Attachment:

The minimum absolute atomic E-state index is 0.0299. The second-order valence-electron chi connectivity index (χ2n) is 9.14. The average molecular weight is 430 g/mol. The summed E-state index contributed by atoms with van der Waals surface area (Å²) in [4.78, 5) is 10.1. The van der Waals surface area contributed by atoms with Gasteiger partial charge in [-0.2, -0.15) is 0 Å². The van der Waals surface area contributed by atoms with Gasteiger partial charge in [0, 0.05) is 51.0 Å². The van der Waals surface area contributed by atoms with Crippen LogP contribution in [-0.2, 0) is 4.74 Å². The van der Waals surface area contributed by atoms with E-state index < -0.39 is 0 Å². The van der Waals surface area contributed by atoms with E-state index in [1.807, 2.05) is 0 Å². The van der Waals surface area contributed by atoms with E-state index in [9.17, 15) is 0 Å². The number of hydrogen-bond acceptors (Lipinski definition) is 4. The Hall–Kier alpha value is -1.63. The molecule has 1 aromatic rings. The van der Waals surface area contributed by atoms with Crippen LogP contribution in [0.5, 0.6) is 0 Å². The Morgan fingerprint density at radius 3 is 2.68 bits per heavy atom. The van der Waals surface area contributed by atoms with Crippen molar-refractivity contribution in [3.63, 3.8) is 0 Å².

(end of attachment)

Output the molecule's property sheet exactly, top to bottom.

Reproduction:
The minimum absolute atomic E-state index is 0.0299. The second-order valence-electron chi connectivity index (χ2n) is 9.14. The average molecular weight is 430 g/mol. The summed E-state index contributed by atoms with van der Waals surface area (Å²) in [4.78, 5) is 10.1. The van der Waals surface area contributed by atoms with Gasteiger partial charge in [-0.2, -0.15) is 0 Å². The van der Waals surface area contributed by atoms with Gasteiger partial charge in [0, 0.05) is 51.0 Å². The van der Waals surface area contributed by atoms with Crippen LogP contribution in [-0.2, 0) is 4.74 Å². The van der Waals surface area contributed by atoms with E-state index < -0.39 is 0 Å². The van der Waals surface area contributed by atoms with E-state index in [1.807, 2.05) is 0 Å². The van der Waals surface area contributed by atoms with E-state index in [9.17, 15) is 0 Å². The number of hydrogen-bond acceptors (Lipinski definition) is 4. The Hall–Kier alpha value is -1.63. The molecule has 1 aromatic rings. The van der Waals surface area contributed by atoms with Crippen LogP contribution in [0.5, 0.6) is 0 Å². The Morgan fingerprint density at radius 3 is 2.68 bits per heavy atom. The van der Waals surface area contributed by atoms with Crippen molar-refractivity contribution in [3.63, 3.8) is 0 Å².